Joint Princeton and IAS Number Theory Seminar 
Topic: 
Symplectic Galois representations over totally real fields. 
Presenter: 
Claus Sorensen, Princeton University 
Date: 
Thursday, April 30, 2009, Time: 4:30 p.m., Location: Fine Hall 214 
Abstract: 
We associate padic Galois representations to globally generic cusp forms on GSp(4), over a totally real field, with a Steinberg component at some finite place. At places v not dividing p one has localglobal compatibility, the local correspondence being that defined by Gan and Takeda. In particular, the rank of the monodromy operator at such a place v is determined by the level of the vcomponent of the cusp form. Moreover, the Swan conductor is essentially the depth. 


Topology Seminar 
Topic: 
On the geometry of spacetime 
Presenter: 
Thierry Barbot, Universite d'Avignon 
Date: 
Thursday, April 30, 2009, Time: 4:30 p.m., Location: Fine Hall 314 
Abstract: 
In the relativistic point of view, the geometry of space should evolve with time, in a manner directed by Einstein equations. I will briefly summarize two interesting aspects with open questions:
 Bianchi cosmologies: these are 3+1 dimensional lorentzian manifolds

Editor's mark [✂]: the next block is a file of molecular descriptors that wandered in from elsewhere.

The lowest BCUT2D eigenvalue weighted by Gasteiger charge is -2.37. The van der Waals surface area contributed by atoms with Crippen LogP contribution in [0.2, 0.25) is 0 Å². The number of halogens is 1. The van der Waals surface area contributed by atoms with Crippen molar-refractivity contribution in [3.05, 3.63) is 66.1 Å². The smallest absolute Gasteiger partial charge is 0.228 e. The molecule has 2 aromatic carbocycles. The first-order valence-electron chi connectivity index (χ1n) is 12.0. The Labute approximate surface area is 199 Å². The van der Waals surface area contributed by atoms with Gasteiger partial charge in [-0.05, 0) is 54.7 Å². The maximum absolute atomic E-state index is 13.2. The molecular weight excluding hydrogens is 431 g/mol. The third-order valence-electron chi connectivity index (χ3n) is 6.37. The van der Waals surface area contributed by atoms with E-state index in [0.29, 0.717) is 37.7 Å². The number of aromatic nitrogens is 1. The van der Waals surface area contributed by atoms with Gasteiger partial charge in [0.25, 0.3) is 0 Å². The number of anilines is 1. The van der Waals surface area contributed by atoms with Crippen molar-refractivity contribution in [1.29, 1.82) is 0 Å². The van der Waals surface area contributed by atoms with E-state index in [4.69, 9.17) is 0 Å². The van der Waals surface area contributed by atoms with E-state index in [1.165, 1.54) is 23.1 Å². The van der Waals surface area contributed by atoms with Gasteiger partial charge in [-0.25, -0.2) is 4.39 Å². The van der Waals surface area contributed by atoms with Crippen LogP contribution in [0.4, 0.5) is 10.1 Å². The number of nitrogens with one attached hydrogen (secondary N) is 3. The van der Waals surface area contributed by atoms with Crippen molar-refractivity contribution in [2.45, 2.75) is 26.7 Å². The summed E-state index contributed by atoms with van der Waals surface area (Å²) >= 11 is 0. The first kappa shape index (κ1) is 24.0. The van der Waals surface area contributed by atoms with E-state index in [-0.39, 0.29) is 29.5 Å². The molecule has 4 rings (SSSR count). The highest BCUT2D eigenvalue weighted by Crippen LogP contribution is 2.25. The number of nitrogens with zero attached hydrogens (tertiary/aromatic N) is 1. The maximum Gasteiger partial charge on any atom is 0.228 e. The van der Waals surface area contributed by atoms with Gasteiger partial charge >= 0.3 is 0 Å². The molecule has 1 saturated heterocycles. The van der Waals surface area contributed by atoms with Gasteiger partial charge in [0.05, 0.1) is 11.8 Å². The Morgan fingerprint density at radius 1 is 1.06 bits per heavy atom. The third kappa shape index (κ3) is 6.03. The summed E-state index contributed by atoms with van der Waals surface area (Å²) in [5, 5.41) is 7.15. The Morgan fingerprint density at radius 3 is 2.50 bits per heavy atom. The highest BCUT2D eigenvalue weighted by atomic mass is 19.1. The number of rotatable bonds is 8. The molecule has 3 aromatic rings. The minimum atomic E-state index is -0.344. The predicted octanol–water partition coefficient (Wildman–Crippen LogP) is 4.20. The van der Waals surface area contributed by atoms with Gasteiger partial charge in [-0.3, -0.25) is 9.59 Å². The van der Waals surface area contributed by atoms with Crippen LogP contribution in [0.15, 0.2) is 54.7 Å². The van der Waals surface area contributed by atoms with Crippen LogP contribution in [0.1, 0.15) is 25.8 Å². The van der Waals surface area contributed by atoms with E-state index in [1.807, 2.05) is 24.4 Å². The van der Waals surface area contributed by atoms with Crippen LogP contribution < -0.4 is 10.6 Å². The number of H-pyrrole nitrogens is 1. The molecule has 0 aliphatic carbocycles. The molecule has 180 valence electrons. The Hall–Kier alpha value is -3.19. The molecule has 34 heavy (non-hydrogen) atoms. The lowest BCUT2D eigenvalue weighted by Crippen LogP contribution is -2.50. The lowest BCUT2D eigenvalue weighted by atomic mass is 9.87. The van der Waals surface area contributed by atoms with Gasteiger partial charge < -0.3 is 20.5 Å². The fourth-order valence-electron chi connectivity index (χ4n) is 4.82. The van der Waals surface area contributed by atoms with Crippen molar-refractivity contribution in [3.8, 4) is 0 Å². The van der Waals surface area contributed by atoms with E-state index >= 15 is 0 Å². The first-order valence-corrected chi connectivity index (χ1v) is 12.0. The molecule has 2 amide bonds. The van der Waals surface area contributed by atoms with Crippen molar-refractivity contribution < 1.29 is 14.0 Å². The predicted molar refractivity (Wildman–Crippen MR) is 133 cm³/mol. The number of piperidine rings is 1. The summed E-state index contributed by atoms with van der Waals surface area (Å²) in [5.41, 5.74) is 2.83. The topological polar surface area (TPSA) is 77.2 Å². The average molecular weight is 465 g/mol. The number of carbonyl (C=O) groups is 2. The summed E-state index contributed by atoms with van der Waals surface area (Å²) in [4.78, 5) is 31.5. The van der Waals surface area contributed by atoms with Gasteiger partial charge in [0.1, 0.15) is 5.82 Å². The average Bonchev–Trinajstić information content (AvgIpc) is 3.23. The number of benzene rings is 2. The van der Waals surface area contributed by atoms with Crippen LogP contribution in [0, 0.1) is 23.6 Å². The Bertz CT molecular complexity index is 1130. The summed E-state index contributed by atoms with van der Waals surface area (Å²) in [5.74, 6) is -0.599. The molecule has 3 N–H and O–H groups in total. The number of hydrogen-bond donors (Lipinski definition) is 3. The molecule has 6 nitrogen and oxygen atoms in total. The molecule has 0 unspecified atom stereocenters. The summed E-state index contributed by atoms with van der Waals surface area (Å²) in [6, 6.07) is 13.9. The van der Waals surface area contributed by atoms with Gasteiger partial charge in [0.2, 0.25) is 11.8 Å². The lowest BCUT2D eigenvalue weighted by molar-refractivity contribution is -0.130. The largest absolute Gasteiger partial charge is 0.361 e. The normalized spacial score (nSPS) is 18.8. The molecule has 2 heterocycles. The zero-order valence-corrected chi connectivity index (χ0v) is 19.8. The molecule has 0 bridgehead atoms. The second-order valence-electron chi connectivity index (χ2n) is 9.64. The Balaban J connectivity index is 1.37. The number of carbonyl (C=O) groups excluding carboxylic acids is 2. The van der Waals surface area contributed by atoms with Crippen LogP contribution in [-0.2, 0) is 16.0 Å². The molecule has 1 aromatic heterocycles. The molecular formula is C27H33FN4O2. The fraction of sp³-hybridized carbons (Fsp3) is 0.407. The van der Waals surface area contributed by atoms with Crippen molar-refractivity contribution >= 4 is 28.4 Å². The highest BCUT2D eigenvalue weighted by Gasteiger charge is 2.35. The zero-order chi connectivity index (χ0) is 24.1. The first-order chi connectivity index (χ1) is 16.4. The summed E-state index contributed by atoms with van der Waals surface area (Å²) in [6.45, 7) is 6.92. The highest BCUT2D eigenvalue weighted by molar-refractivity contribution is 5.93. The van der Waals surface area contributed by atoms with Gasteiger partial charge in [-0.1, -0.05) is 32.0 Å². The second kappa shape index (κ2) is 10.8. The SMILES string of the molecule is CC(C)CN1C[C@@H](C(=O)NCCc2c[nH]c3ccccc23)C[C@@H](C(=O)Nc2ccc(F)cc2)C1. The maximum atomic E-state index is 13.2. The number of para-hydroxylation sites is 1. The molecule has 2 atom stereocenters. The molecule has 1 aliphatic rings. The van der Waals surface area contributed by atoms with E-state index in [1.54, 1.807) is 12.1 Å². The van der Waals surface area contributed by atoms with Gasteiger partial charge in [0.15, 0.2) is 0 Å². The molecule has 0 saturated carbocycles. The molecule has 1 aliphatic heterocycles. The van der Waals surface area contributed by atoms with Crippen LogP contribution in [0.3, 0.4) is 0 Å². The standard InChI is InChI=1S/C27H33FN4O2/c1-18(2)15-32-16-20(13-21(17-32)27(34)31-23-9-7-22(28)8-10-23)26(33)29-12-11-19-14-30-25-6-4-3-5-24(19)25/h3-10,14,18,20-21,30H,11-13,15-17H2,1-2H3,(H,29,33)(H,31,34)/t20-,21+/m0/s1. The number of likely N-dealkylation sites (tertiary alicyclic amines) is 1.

satisfying Einstein equation (for this talk, in the void) and admitting a
locally free isometric spacelike action by a 3dimensional Lie group. The space
of Bianchi cosmologies, as a whole, admits a very rich and interesting dynamical
feature which has not yet been fully investigated.
 Constant curvature case: interesting and paradigmatic cases of solutions of
Eintein equations (even if physically questionable) are spacetimes with
constant curvature (i.e locally modeled on Minkowski, de Sitter or antide
Sitter space). In the 2+1 dimensional case, G. Mess gave a very nice
description of these spacetimes and a close connection with Teichmüller space.
In the higher dimensional case, they give rise to a proof of the following
theorem:
Theorem:
Let Gamma be a cocompact lattice in SO(1,n) (n >= 2). Then, in the space
Rep(Gamma, SO(2,n)) of representations of Gamma into SO(2,n), every
representation contained in the connected component containing the inclusion
Gamma subset SO(1,n) subset SO(2,n) is faithfull and discrete. 


MAY 2009 


Differential Geometry and Geometric Analysis Seminar 
Topic: 
The KahlerRicci flow and canonical measures 
Presenter: 
Jian Song, Rutgers University 
Date: 
Friday, May 1, 2009, Time: 3:00 p.m., Location: Fine Hall 314 
Abstract: